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CASE REPORT
Year : 2012  |  Volume : 57  |  Issue : 4  |  Page : 313-315
Eccrine angiomatous naevus revisited


Department of Dermatology, Institute of Post-Graduate Medical Education and Research and Seth Sukhlal Karnani Memorial Hospital, Kolkata, India

Date of Web Publication29-Jun-2012

Correspondence Address:
Sumit Sen
CG-75, Sector 2, Salt Lake, Kolkata - 700 091. West Bengal
India
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Source of Support: None, Conflict of Interest: None


DOI: 10.4103/0019-5154.97682

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   Abstract 

Hamartomatous, circumscribed swellings of the extremities make an interesting study. Presentations are manifold and the naevi are not always present from birth. Excessive growth of hairs leads to remarkable appearance of such swellings. A young woman presented to the dermatology department, complaining of tenderness over 4 th finger of her left hand. The defect was present for the last couple of years and was typified by visible hyperhidrosis on gentle tapping. Counseling of the affected lady made her agree for a skin biopsy. The histopathology revealed it to be of the nature of eccrine angiomatous hamartoma. Blood vessels were scarce. Eccrine ducts were plentiful without other associated anomalies. The deformity was removed by simple excision with good result.


Keywords: Eccrine, hyperhidrosis, naevus sudoriferous


How to cite this article:
Sen S, Chatterjee G, Mitra PK, Gangopadhyay A. Eccrine angiomatous naevus revisited. Indian J Dermatol 2012;57:313-5

How to cite this URL:
Sen S, Chatterjee G, Mitra PK, Gangopadhyay A. Eccrine angiomatous naevus revisited. Indian J Dermatol [serial online] 2012 [cited 2020 Sep 21];57:313-5. Available from: http://www.e-ijd.org/text.asp?2012/57/4/313/97682

What was known? Rare tumour. Recurrences known albeit reported infrequently. Relapse usually occurred within 2 years.



   Introduction Top


Eccrine angiomatous hamartoma (EAH) is a benign enlargement of eccrine components, accompanied by abundance of vascular channels. Increased proliferation of pilar structures, adipose tissue, and epidermis may be present. [1] The anomaly is usually asymptomatic, but pain, hypertrichosis, and hyperhidrosis have been reported in a few patients. Less than 50 cases have been described in the literature. Recurrence is rare. Differentiation from other angiomatous growths is necessary.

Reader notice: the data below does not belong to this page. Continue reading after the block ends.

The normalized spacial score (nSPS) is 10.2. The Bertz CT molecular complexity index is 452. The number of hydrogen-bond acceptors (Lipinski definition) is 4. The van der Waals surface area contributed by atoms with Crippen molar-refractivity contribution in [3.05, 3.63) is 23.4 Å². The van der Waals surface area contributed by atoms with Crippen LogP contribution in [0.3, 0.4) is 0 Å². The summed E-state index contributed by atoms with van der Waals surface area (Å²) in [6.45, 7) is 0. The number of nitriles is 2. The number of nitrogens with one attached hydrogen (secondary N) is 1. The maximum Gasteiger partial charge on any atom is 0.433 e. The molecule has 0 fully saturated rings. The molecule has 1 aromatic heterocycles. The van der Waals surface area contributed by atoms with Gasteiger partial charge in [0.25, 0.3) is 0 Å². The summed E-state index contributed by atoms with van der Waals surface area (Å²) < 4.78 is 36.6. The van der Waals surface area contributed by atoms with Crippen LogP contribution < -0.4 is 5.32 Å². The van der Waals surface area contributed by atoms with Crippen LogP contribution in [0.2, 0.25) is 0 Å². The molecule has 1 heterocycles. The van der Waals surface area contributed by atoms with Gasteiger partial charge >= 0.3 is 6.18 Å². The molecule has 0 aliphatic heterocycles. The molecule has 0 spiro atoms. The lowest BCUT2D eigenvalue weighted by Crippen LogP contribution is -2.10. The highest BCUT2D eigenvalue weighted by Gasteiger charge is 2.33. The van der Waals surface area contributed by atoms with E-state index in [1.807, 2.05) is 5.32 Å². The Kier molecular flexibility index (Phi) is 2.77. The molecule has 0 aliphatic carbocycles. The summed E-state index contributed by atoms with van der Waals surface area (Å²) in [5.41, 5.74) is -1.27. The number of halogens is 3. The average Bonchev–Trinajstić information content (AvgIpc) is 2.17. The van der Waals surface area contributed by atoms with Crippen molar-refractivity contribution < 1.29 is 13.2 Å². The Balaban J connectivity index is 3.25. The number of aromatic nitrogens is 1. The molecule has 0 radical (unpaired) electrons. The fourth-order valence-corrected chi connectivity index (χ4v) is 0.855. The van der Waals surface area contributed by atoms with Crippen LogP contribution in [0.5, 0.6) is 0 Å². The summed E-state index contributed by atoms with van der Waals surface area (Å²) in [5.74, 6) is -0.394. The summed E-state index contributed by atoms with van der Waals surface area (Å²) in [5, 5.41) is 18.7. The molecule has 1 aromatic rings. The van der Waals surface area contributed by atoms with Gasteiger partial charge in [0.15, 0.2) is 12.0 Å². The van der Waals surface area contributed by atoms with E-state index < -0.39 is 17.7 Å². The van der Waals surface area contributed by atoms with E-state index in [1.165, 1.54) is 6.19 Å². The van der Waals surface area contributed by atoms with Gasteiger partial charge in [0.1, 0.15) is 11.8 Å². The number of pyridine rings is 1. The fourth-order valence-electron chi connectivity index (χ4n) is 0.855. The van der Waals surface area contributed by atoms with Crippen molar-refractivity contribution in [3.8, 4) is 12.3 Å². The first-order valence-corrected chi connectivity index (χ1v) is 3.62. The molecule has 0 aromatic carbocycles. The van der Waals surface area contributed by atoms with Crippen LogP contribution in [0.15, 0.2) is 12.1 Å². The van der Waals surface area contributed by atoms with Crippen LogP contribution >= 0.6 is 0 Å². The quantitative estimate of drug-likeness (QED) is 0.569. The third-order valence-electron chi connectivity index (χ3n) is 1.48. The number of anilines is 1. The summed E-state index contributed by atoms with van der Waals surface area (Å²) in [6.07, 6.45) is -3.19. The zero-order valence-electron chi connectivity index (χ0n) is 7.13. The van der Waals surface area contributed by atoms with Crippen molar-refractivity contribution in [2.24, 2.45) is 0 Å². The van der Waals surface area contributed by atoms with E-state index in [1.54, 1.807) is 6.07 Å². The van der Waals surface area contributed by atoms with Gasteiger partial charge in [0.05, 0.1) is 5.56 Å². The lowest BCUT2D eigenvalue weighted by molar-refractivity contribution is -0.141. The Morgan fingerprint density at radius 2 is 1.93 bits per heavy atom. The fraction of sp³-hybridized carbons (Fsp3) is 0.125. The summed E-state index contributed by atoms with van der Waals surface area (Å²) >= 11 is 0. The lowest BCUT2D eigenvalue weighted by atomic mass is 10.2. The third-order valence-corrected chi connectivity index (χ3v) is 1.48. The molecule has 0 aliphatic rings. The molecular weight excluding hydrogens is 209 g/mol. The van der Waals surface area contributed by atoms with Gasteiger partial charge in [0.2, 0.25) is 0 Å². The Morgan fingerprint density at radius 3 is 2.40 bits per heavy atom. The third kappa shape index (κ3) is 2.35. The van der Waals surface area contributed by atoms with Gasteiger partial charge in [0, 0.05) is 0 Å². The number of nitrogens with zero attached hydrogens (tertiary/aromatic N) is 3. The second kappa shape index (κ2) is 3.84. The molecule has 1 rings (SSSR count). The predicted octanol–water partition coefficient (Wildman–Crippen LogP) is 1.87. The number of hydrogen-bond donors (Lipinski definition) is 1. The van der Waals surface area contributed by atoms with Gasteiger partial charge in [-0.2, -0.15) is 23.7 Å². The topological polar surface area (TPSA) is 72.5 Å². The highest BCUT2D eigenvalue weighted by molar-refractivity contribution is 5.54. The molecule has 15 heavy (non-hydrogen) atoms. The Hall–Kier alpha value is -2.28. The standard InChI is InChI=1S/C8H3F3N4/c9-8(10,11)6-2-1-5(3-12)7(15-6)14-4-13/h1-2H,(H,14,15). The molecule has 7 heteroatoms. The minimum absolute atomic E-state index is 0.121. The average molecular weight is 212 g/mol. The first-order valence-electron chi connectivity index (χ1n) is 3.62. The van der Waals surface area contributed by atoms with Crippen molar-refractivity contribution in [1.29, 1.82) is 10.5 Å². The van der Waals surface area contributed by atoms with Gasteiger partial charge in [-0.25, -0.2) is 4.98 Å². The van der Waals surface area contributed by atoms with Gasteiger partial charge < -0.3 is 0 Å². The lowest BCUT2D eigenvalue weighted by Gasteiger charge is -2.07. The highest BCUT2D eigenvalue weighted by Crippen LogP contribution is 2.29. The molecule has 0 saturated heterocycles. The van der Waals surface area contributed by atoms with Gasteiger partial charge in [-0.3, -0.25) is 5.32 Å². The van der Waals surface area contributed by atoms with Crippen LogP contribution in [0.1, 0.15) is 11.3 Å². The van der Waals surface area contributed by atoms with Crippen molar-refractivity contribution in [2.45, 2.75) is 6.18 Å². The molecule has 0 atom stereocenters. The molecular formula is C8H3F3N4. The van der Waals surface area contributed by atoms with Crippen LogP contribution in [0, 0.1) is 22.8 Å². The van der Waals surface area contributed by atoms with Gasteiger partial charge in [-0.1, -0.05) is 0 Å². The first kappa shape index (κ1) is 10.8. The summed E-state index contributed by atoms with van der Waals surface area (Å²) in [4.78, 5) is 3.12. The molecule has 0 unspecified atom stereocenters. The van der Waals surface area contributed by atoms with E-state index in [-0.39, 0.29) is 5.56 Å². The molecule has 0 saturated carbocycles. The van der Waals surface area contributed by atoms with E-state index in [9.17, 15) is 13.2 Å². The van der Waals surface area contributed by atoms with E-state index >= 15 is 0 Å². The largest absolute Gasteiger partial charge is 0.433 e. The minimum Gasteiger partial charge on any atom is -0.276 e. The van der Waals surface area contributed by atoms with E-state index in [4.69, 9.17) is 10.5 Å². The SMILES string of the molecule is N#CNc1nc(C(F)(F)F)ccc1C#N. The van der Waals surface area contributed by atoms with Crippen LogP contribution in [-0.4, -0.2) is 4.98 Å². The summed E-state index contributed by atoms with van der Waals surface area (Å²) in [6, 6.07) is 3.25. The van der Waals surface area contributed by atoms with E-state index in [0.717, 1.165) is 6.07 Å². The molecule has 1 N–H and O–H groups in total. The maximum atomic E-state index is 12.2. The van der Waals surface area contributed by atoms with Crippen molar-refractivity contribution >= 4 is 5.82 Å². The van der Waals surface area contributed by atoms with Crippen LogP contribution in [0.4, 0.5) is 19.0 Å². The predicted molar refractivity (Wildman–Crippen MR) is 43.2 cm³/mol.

Case Report Top


A 26-year-old female presented with a 2.5 cm × 1.5 cm blue-colored, ill-defined swelling over the dorsum of her left hand near the last intertriginous space encroaching over the ring finger. The surface was irregular in texture and she could demonstrate small beads of perspiration on patting the lesion [Figure 1]. This swelling was present for the last 2 years and she had sought medical aid as it was painful to touch. The adjoining skin over the 3 rd metacarpophalangeal joint and proximal interphalangeal joint of the 3 rd finger showed a skin-colored swelling and it represented an area of similar tumor which had grown slowly since birth. This earlier nevoid lesion had been excised 10 years back. Operated area was asymptomatic. There was neither suggestive family history nor any history of trauma to the part. Her blood reports were normal as was her chest radiograph. A 4 mm punch biopsy was performed and the histopathology revealed lobulated, unencapsulated structure composed of mature, numerous eccrine glands enmeshed in loose connective tissue [Figure 2]. Blood vessels could not be demonstrated with the eccrine coils in the specimen [Figure 3]. The person was sent to a surgeon and the hamartoma was completely removed. Eight months have passed without reappearance of the tumor.
Figure 1: Beads of perspiration on eccrine angiomatous hamartoma

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Figure 2: Lobulated structures in the dermis showing eccrine glands (H and E, ×100)

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Figure 3: Plentiful eccrine coils without blood vessels (H and E, ×400)

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   Discussion Top


Sebaceous naevi often contain eccrine element. Pure eccrine naevi are rare and usually accompanied by capillary angiomatosis. Such angioma was first described by Lotzbeck in 1859 and termed as EAH by Hymann and colleagues in 1968. [2] A case with familial disposition has been recorded in the literature. Clinically, the lesion presents as solitary, bluish, or skin-colored nodules or plaques usually over the extremities as trauma may be an inciting factor. Other areas like the trunk and face are known to be involved. Verrucous form has been reported. EAH can be multiple. [3] Numerous lesions in the same individual can be the result of mosaicism of a gene mutation occurring in the early developmental stage. Adult onset hamartoma has been described. [3],[4] The tumor is painless, but involvement of nerve fibers by the enlarging eccrine elements can result in tenderness. Sudoriparous angiomas, as they are also known as, can display increased eccrine sweat production on exercise or when lightly stroked. Involvement of pilar structures by the malformation may manifest as hypertrichosis over the naevi.